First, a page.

2018: The Year Toxic Fanboys Made Contact
Commentary by Eric Renderking Fisk | December 16th, 2018
It was the best year for toxic fanboys and The Great Fanboy Collective. They made a lot of headlines and their accomplishments made it to the front pages of many sites like Fox News and CNN and even bragged on social media about how they accomplished “something” beyond making fools of themselves. Toxic fanboys were actually able to get celebrities, directors and producers, and studio executives to talk about them in interviews and confront them on Facebook and Twitter after they bullied some of their colleagues. Toxic fanboys ruined something that used to be fun, but then again all good things must come to an end.
Late last year I was going to write a review for “The Last Jedi,” but I didn’t.
Earlier this year I was going to write a review of “Solo: A Star Wars Story” but I didn’t bother.
There were a couple of reviews that I was going to write about a couple of other movies that I saw this year like the Marvel movies such as “Infinity War” and “Deadpool” but there was a point when I shrugged my shoulders and moved on to writing commentary about other topics that I thought were more important for Fedora Chronicles readers.
Why bother? The Great Fanboy Collective has spoken! All the minion nerds, geeks, dorks and other fanboy twinks have already downloaded and assimilated their opinions from the Grand Masters of Geekdom and there’s little to no chance to convince anyone that my opinion– my opinion – has any place on the internet. Everyone’s mind has been made up on these films by other more “knowledgeable” superfans and thus The Great Fanboy Collective hive-mind is settled.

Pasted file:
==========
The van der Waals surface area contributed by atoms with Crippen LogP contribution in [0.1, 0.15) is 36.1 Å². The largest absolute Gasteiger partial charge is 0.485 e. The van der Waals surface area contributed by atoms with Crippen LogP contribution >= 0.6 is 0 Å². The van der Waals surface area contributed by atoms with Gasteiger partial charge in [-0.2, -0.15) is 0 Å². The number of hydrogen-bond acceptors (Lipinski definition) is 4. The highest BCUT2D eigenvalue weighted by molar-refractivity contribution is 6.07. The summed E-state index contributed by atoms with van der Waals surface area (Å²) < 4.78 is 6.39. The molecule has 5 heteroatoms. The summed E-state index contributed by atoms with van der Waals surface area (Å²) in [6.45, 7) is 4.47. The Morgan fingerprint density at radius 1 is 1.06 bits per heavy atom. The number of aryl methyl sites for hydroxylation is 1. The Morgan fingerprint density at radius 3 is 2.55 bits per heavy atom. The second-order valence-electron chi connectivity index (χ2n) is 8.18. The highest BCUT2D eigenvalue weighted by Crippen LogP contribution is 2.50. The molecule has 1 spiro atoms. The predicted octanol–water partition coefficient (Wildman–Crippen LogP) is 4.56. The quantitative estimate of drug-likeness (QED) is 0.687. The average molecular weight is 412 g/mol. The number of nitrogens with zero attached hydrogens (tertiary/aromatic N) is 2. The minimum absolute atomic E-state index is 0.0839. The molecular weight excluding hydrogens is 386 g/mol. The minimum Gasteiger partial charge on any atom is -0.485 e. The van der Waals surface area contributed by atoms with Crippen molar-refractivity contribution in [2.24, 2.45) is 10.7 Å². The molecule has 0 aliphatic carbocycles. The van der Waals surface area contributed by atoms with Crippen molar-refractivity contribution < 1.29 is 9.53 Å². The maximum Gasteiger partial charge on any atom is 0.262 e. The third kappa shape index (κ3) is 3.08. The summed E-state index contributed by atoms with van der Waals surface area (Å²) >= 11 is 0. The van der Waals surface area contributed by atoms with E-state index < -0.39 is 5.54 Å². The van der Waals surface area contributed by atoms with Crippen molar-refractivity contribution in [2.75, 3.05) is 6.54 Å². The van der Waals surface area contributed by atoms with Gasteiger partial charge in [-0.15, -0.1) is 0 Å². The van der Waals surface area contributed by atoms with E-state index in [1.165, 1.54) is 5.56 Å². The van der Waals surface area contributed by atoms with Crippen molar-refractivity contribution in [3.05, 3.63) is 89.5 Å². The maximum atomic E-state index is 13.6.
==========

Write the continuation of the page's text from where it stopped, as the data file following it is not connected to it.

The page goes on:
Opinions that are counter to the conclusions made The Great Fanboy Collective are now being crushed by The Nerd Gestapo. For example, the mere mention that “Kingdom Of The Crystal Skull” isn’t nearly as bad people say it is will cause the army of jackbooted keyboard warriors to descend upon that opinion holder and force geeks who are starved for attention and be included in The Great Fanboy Collective to relent.
You must say all of those movies are great, and all of those movies “sucked”, or you will not be viewed as a “legitimate fanboy.” That is about as stupid as it sounds. Dorks seeking relevancy from other dorks for something so trivial.
Perfect example came when one 'tribly wearing neck beard' in particular went to see “The Last Jedi,” and said they loved it for what it was… it’s a mere Star Wars movie with some weak moments but over all it was pretty good. Especially some of the call backs to earlier movies in the franchise and the tributes to Carrie Fisher in the end credits, it was also a real tear jerker.